Evko: I feel very positive about the decisions the board made for 20-21. The decisions were not easy. We were the only ones to offer face-to-face learning five days a week and to give parents a choice. This was a difficult decision. However, if you look at the large number of students that depend on the school system for many areas of support, we needed to make sure these students were taken care of during the crisis. We owe a huge debt of gratitude to our teachers and administrators who worked tirelessly. COVID will continue to impact learning during the next year. There will be more decisions. We will also be looking at the strategic plan and capital improvements.
May: During an unprecedented crisis, HCPS exhibited leadership by offering families face-to-face instruction as well as online learning. The school system was able to meet individual needs of students and parents while keeping them safe. I have been impressed with the resourceful approach our school system’s leadership implemented to make that happen.
Miles: Hanover was able to provide options that met the needs of Hanover families. For those who had no choice but to return their students to school, that was available. We must realize that some had no other option. For those of us who were fortunate enough to be able to keep our children at home, we were given that option as well.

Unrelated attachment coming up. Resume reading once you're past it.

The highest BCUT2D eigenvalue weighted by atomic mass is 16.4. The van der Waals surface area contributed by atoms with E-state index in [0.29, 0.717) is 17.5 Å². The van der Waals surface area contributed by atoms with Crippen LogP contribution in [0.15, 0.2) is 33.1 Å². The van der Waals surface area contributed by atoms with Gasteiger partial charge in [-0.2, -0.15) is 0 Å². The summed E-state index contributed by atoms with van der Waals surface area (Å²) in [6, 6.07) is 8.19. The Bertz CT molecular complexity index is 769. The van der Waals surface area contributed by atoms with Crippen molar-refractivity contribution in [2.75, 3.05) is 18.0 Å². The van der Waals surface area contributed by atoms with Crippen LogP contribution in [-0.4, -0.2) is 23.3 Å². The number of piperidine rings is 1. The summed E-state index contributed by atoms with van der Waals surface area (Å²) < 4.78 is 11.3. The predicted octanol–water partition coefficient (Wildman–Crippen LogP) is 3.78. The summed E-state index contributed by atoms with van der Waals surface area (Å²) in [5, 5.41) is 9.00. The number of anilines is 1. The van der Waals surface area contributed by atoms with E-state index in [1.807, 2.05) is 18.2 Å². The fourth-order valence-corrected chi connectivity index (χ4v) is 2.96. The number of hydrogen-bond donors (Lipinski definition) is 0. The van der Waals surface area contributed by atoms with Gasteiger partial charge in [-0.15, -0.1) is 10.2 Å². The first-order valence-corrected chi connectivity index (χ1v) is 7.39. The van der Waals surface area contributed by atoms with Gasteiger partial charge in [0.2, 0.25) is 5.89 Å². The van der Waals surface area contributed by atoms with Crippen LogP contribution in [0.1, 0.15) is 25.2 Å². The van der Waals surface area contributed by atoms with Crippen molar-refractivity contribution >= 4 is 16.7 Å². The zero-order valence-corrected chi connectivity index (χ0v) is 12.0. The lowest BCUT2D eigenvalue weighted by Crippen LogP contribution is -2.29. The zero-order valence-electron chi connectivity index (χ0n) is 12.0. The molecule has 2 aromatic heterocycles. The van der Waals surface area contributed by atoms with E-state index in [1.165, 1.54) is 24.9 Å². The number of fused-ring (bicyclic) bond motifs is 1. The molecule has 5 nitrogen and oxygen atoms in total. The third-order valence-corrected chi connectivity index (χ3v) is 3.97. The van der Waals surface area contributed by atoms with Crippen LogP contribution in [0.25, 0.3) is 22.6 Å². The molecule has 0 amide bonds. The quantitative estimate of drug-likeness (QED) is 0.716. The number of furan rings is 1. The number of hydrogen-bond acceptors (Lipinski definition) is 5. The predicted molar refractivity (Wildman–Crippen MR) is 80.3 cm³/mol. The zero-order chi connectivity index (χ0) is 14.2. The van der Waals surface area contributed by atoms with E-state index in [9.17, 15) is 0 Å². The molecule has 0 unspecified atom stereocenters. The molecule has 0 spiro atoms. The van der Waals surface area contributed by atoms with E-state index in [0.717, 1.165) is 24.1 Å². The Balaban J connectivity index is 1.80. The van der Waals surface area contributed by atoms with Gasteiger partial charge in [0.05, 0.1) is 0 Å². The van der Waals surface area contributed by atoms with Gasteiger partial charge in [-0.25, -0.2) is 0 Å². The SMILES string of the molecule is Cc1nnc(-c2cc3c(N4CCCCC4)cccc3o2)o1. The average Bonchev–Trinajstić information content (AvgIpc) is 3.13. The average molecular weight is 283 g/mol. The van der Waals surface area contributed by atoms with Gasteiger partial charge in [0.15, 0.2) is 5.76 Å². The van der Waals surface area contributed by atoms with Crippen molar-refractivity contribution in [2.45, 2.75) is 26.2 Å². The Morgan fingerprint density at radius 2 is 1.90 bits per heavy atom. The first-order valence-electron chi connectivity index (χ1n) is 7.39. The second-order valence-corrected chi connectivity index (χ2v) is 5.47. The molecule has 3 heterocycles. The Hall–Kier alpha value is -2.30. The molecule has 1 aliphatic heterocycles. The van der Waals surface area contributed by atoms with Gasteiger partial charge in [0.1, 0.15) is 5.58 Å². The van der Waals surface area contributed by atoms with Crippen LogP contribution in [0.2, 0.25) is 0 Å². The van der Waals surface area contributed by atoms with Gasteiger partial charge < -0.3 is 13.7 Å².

QUESTION: What should be the School Board’s priorities for the 2021-22 school year and beyond?
Evko: There is a national shortage of teachers and we need to make sure we are doing everything we can to continue to attract the best and compensate them accordingly. The strategic plan, capital improvements are also in need of updates. This will be a focus over the next few years. I also believe online learning will continue to be an option for some students. Homebound students benefited from the online school this year. Continuing to review the online school will need to be done as well.
May: Instructional technology, equity, school safety, teacher compensation, student instruction and facility maintenance should be top priorities. As a school system, we must continue our efforts to inspire, empower and lead students into the 21st century.
Miles: We must work to hire a diverse staff of teachers reflective of our community. We must work to make available the mental health services that were needed by our students and families prior to the pandemic and work to meet the needs that have been exacerbated by the pandemic.